ABC director faces board pressure over Digicel position

ABC directors have raised concerns about a potential conflict of interest on the public broadcaster’s board, after one of its most recently appointed members accepted a position linked to one of its technology providers, Telstra.

Media sources familiar with the situation, who requested anonymity because board discussions are confidential, said some ABC board members had objected to the recent appointment of director Fiona Balfour as director of the Pacific telecom operator. , owned by Telstra, Digicel. The government and Telstra completed the acquisition of Digicel Pacific in July, a move designed to prevent Chinese interests from acquiring the telecommunications company amid heightened national security concerns.

Fiona Balfour was appointed to the ABC Board last May.

Fiona Balfour was appointed to the ABC Board last May.

Some members of ABC’s board of directors believe the appointment is a conflict of interest because ABC has ongoing contracts with Telstra and they believe Balfour should resign. Others on the ABC board disagree.

Balfour has been contacted for comment. An ABC spokesman said he does not comment on board matters.

This heading does not suggest that Balfour is in breach of his board duties or that a conflict of interest has been proven. It’s just that there are some concerns at the board level about his position.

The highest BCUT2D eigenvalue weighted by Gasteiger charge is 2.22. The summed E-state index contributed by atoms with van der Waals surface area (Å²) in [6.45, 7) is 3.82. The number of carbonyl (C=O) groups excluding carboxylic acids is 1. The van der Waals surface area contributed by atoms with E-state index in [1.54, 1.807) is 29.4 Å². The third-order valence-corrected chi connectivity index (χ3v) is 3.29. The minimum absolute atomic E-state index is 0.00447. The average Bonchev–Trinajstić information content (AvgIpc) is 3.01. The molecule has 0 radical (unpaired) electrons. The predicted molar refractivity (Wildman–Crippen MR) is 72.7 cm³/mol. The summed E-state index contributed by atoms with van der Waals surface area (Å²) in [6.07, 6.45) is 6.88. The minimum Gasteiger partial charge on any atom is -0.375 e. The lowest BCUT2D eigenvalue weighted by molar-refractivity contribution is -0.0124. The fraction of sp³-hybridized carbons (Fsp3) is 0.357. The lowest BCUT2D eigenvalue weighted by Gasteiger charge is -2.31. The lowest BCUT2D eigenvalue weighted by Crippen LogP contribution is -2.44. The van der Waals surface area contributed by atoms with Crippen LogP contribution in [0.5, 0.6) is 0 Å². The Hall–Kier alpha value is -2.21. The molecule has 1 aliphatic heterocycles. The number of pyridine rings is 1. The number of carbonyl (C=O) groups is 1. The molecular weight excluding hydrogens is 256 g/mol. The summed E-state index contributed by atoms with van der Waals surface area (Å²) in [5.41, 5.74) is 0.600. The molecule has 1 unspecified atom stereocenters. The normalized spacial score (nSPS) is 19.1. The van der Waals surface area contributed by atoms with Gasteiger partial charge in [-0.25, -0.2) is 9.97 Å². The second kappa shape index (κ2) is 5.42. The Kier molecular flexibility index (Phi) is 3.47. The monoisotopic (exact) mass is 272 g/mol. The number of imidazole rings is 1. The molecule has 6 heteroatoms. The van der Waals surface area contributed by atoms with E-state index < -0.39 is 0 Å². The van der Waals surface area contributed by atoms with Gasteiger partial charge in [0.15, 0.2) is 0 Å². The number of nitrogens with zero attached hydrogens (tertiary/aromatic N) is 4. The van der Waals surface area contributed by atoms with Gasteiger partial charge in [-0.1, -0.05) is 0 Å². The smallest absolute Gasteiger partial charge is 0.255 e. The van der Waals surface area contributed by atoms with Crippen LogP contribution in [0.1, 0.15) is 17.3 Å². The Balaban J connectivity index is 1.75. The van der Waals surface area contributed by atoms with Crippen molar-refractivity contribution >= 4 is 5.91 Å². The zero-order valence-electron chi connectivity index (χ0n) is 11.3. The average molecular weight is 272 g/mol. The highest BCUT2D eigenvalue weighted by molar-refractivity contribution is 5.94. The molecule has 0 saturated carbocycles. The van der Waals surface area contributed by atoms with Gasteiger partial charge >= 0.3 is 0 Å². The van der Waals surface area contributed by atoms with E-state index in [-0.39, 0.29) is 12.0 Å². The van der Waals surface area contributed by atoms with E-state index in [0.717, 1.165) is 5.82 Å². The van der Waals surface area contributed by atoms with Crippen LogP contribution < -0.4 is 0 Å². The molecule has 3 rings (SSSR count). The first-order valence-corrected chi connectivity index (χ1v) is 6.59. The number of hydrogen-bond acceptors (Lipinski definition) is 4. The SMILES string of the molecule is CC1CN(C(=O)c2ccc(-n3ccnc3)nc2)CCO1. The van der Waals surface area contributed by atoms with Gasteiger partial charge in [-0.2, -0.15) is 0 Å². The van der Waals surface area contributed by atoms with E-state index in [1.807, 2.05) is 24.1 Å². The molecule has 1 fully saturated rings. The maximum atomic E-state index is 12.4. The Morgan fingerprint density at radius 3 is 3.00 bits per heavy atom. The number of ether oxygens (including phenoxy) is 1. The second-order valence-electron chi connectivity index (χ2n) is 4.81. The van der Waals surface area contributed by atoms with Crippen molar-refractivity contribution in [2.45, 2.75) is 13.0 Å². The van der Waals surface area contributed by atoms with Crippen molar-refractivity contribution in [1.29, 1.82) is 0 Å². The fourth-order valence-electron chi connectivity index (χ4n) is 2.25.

Communications Minister Michelle Rowland declined to comment on whether she had been notified of any conflicts of interest at ABC. Board appointments at Digicel are the responsibility of Telstra and DFAT.

Balfour, a former chief information officer for Qantas and Telstra, joined the ABC board last May with former News Corp and Foxtel boss Peter Tonagh and former Seven executive and Australia Post board member Mario D’Orazio. . He has worked in various sectors, including the aviation industry and financial services, and sits on boards that include Western Sydney Airport and Airservices Australia.

Unlike Tonagh and D’Orazio, Balfour was appointed to the board by former communications minister Paul Fletcher, who presented the reasons for her appointment in parliament.

Telstra owns 100 percent of Digicel, but the federal government provided $1.9 billion in funding for the $2.1 billion deal.

Be the first to comment

Leave a Reply

Your email address will not be published.